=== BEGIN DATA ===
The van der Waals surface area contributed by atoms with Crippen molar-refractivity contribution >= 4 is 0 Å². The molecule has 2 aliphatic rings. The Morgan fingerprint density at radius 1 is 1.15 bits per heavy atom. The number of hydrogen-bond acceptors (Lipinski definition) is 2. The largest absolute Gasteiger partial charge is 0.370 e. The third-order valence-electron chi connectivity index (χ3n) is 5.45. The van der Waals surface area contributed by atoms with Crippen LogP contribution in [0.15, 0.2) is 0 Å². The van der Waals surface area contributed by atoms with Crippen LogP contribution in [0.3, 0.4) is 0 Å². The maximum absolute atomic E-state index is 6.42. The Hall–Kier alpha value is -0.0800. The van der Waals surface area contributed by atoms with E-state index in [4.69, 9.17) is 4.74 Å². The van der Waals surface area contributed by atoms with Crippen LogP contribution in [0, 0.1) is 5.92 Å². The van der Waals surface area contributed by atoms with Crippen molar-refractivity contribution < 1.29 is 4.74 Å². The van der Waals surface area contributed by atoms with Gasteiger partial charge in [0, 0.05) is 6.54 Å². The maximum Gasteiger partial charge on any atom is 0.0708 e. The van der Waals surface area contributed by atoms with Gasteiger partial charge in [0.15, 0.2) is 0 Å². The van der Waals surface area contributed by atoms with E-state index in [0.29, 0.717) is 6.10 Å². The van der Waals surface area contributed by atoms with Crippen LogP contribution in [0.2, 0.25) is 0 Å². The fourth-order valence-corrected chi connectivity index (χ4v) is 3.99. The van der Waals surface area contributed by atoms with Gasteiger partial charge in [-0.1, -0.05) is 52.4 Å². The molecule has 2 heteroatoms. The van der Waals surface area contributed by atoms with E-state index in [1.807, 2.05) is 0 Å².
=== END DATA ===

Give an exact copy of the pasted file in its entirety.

The van der Waals surface area contributed by atoms with Crippen molar-refractivity contribution >= 4 is 0 Å². The molecule has 2 aliphatic rings. The Morgan fingerprint density at radius 1 is 1.15 bits per heavy atom. The number of hydrogen-bond acceptors (Lipinski definition) is 2. The largest absolute Gasteiger partial charge is 0.370 e. The third-order valence-electron chi connectivity index (χ3n) is 5.45. The van der Waals surface area contributed by atoms with Crippen LogP contribution in [0.15, 0.2) is 0 Å². The van der Waals surface area contributed by atoms with Crippen LogP contribution in [0.3, 0.4) is 0 Å². The maximum absolute atomic E-state index is 6.42. The Hall–Kier alpha value is -0.0800. The van der Waals surface area contributed by atoms with E-state index in [4.69, 9.17) is 4.74 Å². The van der Waals surface area contributed by atoms with Crippen LogP contribution in [0, 0.1) is 5.92 Å². The van der Waals surface area contributed by atoms with Crippen molar-refractivity contribution < 1.29 is 4.74 Å². The van der Waals surface area contributed by atoms with Gasteiger partial charge in [0, 0.05) is 6.54 Å². The maximum Gasteiger partial charge on any atom is 0.0708 e. The van der Waals surface area contributed by atoms with Gasteiger partial charge in [0.15, 0.2) is 0 Å². The van der Waals surface area contributed by atoms with E-state index in [0.29, 0.717) is 6.10 Å². The van der Waals surface area contributed by atoms with Crippen LogP contribution in [0.2, 0.25) is 0 Å². The fourth-order valence-corrected chi connectivity index (χ4v) is 3.99. The van der Waals surface area contributed by atoms with Gasteiger partial charge in [-0.1, -0.05) is 52.4 Å². The molecule has 2 heteroatoms. The van der Waals surface area contributed by atoms with E-state index in [1.807, 2.05) is 0 Å².